Did you know that “pulses” are the nutritionally-dense, inexpensive, edible dried seeds of legumes?
Until recently, I had no idea. Pulses? Neither did I know that 2016 is the United Nations’ International Year of Pulses.
What I do know (despite the name “pulses”) is that meals made from dried peas, beans, lentils and chickpeas (also known as garbanzos) are good for you. And the variety of ways one can use these dried legumes is impressive.
In the Palouse region of Eastern Washington and Northern Idaho, garbanzos and lentils are big crops. Drive through the wheat fields and you’ll see them tucked into spaces between the rolling hills. About 18 percent of lentils grown in the U.S. are from the Palouse.
In fact this past month, the 28th annual National Lentil Festival in Pullman put on a big cooking demonstration by chefs who showed that lentils and garbanzo beans can be used for breakfast, lunch, dinner and supper. And even in desserts.
“Lentils and garbanzo beans are easier to cook and more delicious than most people realize,” said Kim Davidson, of the Pacific Northwest Specialty Food Farmers Co-Op.
Check out the following facts from Washington State University, the Idaho Bean Commission, the USA Dry Pea &Lentil Council, the American Pulse Association and Pulse Canada.
Pulses are a good source of:
Protein — lentils have more than quinoa.
Fiber — more than brown rice.
Antioxidants — red beans have more than blueberries.
Iron — black beans have even more than a small steak.
Potassium — peas have as much as a banana.
Folate — chickpeas have more than kale.
Pulses enrich the soil where they grow, reducing the need for chemical fertilizers, they are drought-tolerant and frost-hardy and they use less water per pound than a pound of meat.
It takes about the same amount of time to prepare lentils and split peas as it does to cook pasta, quinoa or rice. Dried legumes have a long shelf life and look cool in glass jars.
Pulses are a staple in most countries. They enhance crop diversity and they decrease the risks that farmers face with environmental and market fluctuations. In our country, a serving of lentils costs about 10 cents, whereas a serving of meat ranges from about 60 cents to $1.50.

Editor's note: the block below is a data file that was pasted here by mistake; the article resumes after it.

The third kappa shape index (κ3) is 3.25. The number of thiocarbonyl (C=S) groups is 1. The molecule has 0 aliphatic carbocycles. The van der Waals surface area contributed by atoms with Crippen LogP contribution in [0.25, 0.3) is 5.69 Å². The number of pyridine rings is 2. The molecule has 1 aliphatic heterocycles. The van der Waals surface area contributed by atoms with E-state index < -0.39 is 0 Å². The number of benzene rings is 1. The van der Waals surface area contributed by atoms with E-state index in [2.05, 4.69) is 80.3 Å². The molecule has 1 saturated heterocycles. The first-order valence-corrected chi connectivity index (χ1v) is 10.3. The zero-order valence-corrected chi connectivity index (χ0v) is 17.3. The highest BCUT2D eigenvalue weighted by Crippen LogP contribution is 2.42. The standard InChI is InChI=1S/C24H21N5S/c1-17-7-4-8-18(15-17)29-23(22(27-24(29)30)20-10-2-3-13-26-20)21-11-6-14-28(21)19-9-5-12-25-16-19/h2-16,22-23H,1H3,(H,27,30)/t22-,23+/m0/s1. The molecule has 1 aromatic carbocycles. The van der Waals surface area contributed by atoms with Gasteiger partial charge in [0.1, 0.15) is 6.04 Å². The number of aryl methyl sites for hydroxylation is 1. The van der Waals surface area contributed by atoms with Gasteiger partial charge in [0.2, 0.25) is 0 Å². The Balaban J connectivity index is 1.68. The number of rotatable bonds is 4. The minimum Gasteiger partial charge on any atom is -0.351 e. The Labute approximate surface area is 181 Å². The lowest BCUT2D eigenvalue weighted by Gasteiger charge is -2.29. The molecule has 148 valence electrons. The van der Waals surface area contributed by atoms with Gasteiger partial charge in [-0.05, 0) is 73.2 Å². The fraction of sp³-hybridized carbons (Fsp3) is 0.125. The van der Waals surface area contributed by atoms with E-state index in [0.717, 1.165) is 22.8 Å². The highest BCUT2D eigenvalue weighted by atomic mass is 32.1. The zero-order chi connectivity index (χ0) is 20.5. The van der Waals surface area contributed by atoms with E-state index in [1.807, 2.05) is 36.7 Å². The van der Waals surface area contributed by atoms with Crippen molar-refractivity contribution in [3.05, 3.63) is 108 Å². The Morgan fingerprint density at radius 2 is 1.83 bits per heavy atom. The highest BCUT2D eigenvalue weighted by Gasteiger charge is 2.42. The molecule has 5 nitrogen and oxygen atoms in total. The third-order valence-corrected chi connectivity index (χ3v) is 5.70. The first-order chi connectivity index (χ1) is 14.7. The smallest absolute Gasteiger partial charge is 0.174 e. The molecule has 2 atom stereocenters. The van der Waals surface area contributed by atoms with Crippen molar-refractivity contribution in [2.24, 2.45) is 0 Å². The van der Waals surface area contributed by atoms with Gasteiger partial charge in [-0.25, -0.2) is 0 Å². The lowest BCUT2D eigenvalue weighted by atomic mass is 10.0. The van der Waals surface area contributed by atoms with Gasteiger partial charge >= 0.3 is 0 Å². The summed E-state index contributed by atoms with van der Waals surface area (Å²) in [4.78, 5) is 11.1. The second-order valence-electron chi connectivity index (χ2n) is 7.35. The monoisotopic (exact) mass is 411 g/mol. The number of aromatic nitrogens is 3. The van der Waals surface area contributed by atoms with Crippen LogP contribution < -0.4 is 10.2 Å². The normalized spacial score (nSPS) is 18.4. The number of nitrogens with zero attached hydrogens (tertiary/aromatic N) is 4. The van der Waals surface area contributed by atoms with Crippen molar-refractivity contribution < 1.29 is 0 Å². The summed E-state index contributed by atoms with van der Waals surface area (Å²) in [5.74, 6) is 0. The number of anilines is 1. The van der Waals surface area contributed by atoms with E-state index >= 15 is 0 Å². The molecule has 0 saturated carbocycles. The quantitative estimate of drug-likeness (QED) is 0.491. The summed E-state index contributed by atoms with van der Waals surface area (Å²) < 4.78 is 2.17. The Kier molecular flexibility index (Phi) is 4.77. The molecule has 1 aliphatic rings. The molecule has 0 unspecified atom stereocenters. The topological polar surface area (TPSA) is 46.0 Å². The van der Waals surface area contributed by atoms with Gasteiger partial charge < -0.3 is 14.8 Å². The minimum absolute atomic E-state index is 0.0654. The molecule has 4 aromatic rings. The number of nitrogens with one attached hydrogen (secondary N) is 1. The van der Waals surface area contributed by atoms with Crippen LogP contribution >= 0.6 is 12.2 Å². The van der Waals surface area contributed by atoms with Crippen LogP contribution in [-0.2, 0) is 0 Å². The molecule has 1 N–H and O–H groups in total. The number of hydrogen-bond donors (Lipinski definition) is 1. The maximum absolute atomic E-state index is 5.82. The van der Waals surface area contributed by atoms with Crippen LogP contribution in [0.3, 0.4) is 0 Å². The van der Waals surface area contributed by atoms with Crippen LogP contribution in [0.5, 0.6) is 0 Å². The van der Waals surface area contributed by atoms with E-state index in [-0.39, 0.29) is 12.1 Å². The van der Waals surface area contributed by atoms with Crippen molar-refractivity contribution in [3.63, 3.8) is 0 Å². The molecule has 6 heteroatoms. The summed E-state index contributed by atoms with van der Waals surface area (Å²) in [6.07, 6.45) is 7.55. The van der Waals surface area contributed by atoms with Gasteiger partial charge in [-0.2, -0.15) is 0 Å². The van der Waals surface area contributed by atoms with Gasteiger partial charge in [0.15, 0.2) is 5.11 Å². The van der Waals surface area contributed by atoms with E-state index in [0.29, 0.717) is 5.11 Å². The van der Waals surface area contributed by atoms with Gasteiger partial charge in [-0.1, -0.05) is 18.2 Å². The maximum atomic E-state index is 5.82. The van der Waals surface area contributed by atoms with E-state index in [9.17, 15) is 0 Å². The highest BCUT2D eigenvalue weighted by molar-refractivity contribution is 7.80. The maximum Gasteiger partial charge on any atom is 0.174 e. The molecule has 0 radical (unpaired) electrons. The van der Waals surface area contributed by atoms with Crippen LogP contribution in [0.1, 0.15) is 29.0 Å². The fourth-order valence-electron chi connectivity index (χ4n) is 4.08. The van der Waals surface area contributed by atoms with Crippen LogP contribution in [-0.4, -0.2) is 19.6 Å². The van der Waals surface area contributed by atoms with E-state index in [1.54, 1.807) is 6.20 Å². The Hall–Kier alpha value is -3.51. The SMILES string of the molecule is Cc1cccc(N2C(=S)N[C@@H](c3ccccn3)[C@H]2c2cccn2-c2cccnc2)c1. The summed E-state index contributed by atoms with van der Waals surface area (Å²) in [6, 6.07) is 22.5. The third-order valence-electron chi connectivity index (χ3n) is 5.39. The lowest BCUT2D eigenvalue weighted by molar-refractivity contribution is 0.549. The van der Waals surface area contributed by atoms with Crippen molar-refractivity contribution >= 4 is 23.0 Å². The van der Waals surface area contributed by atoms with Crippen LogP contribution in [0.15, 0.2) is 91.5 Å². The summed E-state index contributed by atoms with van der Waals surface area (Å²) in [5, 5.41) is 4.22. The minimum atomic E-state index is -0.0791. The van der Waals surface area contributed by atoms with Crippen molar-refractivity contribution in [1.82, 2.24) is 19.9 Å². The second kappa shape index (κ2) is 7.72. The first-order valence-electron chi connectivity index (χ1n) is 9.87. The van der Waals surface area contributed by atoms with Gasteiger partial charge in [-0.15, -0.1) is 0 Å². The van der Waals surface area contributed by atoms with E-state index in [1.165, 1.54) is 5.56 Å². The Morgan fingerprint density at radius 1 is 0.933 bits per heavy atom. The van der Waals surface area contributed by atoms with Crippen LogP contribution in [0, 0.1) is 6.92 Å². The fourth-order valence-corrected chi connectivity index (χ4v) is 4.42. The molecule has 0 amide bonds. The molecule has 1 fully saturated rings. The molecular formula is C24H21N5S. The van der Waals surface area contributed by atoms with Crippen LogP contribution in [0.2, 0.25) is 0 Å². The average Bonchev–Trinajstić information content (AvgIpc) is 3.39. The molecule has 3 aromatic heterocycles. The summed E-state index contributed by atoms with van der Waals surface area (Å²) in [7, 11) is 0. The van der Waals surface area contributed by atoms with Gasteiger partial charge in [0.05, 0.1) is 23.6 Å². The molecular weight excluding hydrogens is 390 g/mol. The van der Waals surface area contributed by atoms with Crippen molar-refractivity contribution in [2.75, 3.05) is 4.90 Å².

So, how does a home cook use those pulses?
Here are a couple of recipes to get you going, courtesy of the Pacific Northwest Specialty Foods Farmers Co-Op.
Chickpea salad sliders
1 1⁄2 cups cooked garbanzo beans (3⁄4 cup dried)
2 celery stalks, finely chopped
1⁄4 cup onion, finely chopped
1 garlic clove, finely minced
2 tablespoons capers and 1 tablespoon caper juice
1⁄2 cup chopped cilantro (or dill, basil, parsley, tarragon)
1⁄2 cup mayo
1 tablespoon whole grain mustard
Salt and pepper to taste
10 slider buns
A bit of lettuce or arugula
In a medium bowl, fold the first eight ingredients together, add salt and pepper as desired.
Place a generous spoonful of the mixture on a bun, top with lettuce or arugula, skewer with a pickle if desired.
Honey sesame chickpeas
1 small onion, minced
2 garlic cloves, minced
1⁄2 cup honey
1⁄3 cup soy sauce
2 tablespoons toasted sesame oil
1 tablespoon rice wine vinegar
2 tablespoons vegetable oil
1⁄4 cup water
1⁄4 teaspoon crushed red pepper flakes
1 teaspoon fresh grated ginger
1 1⁄2 cups cooked dried chickpeas (garbanzos), drained and rinsed
Cooked rice for serving
Bring the first 10 ingredients to a boil, reduce to simmer about 5 minutes until slightly thick.
Add the chickpeas/garbanzos, bring back to a boil, reduce to simmer for about 10 minutes until sauce is thick.
Serve over rice with sesame seeds and sliced scallions if desired.